Man with smartphone

Mobile Gaming is Taking Over

Video games are old. The first one was presented in the late 1950s, using an oscilloscope as a display. The cathode ray tubes and solid state computers built later helped them offer better graphics and sounds, and this evolution ultimately led to the completely lifelike and totally immersive games of today. But a few years ago a new “player” emerged on the gaming market, a new device that threatens the already frail handheld gaming industry, and bites into the sales of dedicated consoles. This new device is the smartphone, the gaming platform of choice for the new generation.

Players have been demanding to play on the go ever since Snake, the first successful mobile game, was built into an ancient Nokia handset. The pressure to build better games has only grown ever since the iPhone was launched in 2007. Those who felt the pressure the most were real money game operators – their players were happy to play their favorite games at home, but would have liked to take them with them even when they left their computers behind. And the industry delivered.

The Royal Vegas online casino was among the first to launch its mobile gaming platform back in the mid-2000s, even before the iPhone was released. Their software was backward compared to the sophisticated browser interface used today – no wonder, even the smarter handsets of the time were limited by the capabilities of Java and their smaller screens. But phones have evolved, and so did the Royal Vegas mobile casino. Today it is one of the richest offering of the industry, with over 100 games – all built in HTML5, to run on any mobile platform from iOS to Windows 10. And the Royal Vegas mobile casino game library grows with new titles added every month.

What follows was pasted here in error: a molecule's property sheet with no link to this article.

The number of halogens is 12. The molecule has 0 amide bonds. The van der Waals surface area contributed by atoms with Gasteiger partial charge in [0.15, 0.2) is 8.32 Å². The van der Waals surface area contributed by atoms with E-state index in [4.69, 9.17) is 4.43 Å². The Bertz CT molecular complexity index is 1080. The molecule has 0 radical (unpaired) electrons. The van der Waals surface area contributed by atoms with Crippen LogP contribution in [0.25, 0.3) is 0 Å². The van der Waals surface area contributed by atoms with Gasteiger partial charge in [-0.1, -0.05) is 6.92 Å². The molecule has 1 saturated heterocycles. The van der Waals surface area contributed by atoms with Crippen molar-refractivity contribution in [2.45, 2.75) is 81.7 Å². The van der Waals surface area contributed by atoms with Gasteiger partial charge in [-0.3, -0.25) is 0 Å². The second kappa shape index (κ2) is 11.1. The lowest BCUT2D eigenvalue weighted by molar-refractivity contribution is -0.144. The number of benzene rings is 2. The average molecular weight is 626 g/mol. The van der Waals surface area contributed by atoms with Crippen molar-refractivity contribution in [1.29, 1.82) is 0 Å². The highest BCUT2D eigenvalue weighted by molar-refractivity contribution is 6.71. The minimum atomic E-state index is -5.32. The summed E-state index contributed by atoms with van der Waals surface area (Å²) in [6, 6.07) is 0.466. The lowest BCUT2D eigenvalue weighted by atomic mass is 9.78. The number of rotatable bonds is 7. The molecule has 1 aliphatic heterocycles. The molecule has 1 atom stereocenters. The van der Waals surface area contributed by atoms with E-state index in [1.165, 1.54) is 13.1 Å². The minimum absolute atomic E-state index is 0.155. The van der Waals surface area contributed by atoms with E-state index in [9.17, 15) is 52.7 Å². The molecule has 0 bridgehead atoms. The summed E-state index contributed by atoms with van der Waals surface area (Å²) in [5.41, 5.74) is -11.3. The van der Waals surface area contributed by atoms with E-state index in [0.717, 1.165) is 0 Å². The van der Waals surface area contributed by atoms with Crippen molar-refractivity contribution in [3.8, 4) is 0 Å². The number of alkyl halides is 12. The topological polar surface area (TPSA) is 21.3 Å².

But real money gaming is not the only branch of the industry where mobile is taking over. When it comes to casual games, there’s no platform more popular than smartphones and tablets. The growth of mobile games has carved into the sales of handheld consoles, forcing even companies like Nintendo to turn to the most popular smartphone platforms of today. And Sony, the company best known for its high performance gaming devices, has blamed mobile gaming for the cancellation of the PS Vita 2. Apparently the platform of choice for handheld gaming is not the PSP anymore – it’s the smartphone.

According to a 2014 study by IDC, mobile gaming is the branch of the industry with the biggest growth in revenue. This means that people are either buying mobile games, or spending on in-app items, more than on any other platform today. And developers are businesses with the goal of going where their audience – and money – is. This means that mobile gaming will continue to grow, possibly outgrowing the desktop and console in the near future.